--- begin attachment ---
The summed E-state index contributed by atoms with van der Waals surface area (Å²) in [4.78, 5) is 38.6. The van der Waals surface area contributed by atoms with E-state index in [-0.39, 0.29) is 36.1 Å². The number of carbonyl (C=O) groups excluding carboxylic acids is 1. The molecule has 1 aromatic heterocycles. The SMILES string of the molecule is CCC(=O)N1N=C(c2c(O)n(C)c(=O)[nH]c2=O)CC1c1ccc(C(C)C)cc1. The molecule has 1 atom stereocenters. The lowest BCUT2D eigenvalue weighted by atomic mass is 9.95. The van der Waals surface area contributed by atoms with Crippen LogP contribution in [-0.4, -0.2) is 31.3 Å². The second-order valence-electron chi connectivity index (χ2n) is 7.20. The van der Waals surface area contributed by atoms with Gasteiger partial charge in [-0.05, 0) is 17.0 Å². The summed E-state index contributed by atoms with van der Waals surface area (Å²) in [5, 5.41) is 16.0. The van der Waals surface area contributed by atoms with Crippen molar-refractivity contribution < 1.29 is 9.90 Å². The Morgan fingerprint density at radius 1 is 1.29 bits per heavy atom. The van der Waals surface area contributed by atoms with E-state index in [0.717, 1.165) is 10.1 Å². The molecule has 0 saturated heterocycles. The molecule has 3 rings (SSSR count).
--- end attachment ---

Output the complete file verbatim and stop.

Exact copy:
The summed E-state index contributed by atoms with van der Waals surface area (Å²) in [4.78, 5) is 38.6. The van der Waals surface area contributed by atoms with E-state index in [-0.39, 0.29) is 36.1 Å². The number of carbonyl (C=O) groups excluding carboxylic acids is 1. The molecule has 1 aromatic heterocycles. The SMILES string of the molecule is CCC(=O)N1N=C(c2c(O)n(C)c(=O)[nH]c2=O)CC1c1ccc(C(C)C)cc1. The molecule has 1 atom stereocenters. The lowest BCUT2D eigenvalue weighted by atomic mass is 9.95. The van der Waals surface area contributed by atoms with Crippen LogP contribution in [-0.4, -0.2) is 31.3 Å². The second-order valence-electron chi connectivity index (χ2n) is 7.20. The van der Waals surface area contributed by atoms with Gasteiger partial charge in [-0.05, 0) is 17.0 Å². The summed E-state index contributed by atoms with van der Waals surface area (Å²) in [5, 5.41) is 16.0. The van der Waals surface area contributed by atoms with Crippen molar-refractivity contribution < 1.29 is 9.90 Å². The Morgan fingerprint density at radius 1 is 1.29 bits per heavy atom. The van der Waals surface area contributed by atoms with E-state index in [0.717, 1.165) is 10.1 Å². The molecule has 0 saturated heterocycles. The molecule has 3 rings (SSSR count).